Effort to Make the Government Provide Nevirapine to Pregnant HIV+ Women to Prevent Mother-to-Child Transmition of HIV

December 14, 2001: The Treatment Access Campaign (TAC) won a lawsuit against the South African Minister of Health, Manto Tshabalala-Msimang, and nine provincial Health Ministers, forcing the government to provide nevirapine through the public health sector for the prevention of Mother To Child Transmition of HIV. Approximately 200 HIV+ babies are born each day in South Africa, and use of nevirapine can reduce Mother To Child Transmitions by half.

December 19, 2001: Manto Tshabalala-Msimang annouces that the government will develop a "a dynamic and well-articulated MTCT prevention programme," but that it will also appeal the Judge's ruling.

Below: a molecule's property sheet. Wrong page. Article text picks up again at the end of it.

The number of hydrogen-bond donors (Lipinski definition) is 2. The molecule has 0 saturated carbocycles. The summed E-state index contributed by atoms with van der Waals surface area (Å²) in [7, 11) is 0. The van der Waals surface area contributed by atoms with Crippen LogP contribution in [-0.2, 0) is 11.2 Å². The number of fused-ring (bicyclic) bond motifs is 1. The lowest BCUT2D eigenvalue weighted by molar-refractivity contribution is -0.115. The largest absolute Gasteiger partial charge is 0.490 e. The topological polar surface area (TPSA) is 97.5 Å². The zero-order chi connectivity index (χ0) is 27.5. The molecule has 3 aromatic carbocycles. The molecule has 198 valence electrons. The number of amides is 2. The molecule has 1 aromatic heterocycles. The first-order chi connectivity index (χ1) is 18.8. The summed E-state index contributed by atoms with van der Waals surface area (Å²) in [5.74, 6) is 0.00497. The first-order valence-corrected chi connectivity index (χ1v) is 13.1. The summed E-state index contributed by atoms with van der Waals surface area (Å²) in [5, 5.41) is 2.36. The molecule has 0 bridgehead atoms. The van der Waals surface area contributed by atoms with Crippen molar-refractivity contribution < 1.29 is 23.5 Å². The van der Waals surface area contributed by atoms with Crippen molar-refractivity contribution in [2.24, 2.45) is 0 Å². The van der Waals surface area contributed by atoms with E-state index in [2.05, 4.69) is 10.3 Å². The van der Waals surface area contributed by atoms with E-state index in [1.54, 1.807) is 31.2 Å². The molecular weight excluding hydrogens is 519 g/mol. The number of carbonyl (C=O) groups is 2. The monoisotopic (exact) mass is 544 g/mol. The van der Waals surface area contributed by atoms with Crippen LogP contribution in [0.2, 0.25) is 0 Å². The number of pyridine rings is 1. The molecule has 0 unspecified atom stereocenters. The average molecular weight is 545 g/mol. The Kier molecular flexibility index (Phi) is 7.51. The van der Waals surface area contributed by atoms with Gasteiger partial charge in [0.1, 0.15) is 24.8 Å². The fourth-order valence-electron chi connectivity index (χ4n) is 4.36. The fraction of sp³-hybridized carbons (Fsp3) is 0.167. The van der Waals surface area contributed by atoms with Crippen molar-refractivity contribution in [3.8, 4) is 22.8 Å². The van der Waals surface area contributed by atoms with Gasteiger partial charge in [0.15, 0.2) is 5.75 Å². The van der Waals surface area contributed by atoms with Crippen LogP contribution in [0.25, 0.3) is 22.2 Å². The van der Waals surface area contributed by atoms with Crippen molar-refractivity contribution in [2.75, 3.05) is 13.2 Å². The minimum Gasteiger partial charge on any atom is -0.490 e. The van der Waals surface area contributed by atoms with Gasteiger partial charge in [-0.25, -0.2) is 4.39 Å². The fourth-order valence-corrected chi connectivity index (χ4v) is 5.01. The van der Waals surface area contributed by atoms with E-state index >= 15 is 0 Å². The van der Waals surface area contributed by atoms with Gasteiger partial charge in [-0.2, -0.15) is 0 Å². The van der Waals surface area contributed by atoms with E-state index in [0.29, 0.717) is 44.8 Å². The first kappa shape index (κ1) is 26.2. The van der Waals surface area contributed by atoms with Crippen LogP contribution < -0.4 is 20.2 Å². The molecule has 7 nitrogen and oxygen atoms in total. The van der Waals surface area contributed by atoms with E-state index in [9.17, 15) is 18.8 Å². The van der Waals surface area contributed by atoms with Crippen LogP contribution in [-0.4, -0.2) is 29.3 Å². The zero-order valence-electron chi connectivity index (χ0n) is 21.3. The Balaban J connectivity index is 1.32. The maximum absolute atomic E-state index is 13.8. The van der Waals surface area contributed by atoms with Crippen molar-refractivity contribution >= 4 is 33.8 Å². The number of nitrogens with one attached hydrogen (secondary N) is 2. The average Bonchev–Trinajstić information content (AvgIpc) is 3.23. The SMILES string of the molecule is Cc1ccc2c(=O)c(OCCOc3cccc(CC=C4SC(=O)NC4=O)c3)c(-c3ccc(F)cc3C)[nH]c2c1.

January-February, 2002: Doctors, NGOs, trade unions, religious leaders, and members of provincial and local governments strongly oppose the stance of the national Ministry of Health. Some doctors illegally prescribe nevirapine to pregnant women, and two provinical health ministers defy the national government and announce that they will provide nevirapine for the prevention of mother-to-child transmition of HIV within their provinces.

April 17, 2002: The government reverses its position. It annouces that it plans to have a universal MTCT nevirapine program in place by next year and it offered state-funded anti-retroviral treatment to rape victims for the first time.

May 2, 2002: The government appeals the case to the Constitutional Court.

Government and Legal Documents

TAC Statements

Other Statements


News Stories

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